This is my favourite space in Wellingborough. Note the mullioned window on the left, from the 17th century. There are mullioned windows behind the photographer. A planning department would rarely consent to a modern extension on a 17th century building like this, but they must have been inspired by the beauty of it. I love the way the room moves between centuries, gradually with no one point where the change happens. I love the harmony of old and new. I even love the lavatory- not something one says often, though there was a pub in Edinburgh where the urinal was mirrored metal covering the whole wall, down which water flowed constantly, and which was such an attraction that women would go in to see it.
I love the lavatory, because it breaks the oblong of the room, and creates that nook where I can sit between the mullioned windows and the new windows to our right through the thick old wall; under that beam, which is in keeping with both the old and new parts of the room, in cosy darkness despite the brilliance of the light through the glass wall on the white interior. There there is a couch beside a table with a grungy, even cyberpunk feel about it, the heavy rough square wood, the large metal brackets and pins. And the further corner is lovely too, glass walls behind and to both sides, glass roof above, which opens to cool the space in Summer, looking down to the 17th century part, or across the grass and through the trees to the old church.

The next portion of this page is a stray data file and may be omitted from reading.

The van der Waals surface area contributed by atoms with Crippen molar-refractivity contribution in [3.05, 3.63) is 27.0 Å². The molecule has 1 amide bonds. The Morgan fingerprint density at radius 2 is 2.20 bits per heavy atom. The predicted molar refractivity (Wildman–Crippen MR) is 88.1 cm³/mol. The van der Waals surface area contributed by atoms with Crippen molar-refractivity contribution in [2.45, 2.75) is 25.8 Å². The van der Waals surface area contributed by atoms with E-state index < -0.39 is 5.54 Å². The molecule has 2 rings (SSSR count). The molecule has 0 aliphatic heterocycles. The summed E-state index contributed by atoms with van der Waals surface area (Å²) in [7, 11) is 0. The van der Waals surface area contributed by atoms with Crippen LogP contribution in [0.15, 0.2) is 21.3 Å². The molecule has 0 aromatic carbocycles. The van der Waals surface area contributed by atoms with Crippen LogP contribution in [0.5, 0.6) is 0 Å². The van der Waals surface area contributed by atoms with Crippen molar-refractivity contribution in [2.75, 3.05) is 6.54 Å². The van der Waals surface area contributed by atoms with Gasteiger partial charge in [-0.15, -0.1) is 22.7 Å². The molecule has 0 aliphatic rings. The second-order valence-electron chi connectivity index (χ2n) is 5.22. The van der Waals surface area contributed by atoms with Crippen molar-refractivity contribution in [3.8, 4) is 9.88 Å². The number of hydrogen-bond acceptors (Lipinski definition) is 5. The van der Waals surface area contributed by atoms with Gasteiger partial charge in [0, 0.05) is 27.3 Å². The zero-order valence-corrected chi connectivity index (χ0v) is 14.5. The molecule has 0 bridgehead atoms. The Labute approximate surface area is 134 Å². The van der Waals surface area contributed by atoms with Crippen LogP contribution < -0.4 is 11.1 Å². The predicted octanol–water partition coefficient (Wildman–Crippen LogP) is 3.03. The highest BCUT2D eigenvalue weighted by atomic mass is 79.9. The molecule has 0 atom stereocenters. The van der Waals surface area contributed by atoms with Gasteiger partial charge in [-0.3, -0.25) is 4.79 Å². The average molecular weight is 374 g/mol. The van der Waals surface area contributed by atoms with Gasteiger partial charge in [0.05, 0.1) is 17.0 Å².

Upstairs, away from the noise of the coffee machines, is restful; or one may sit outside in Summer sunshine.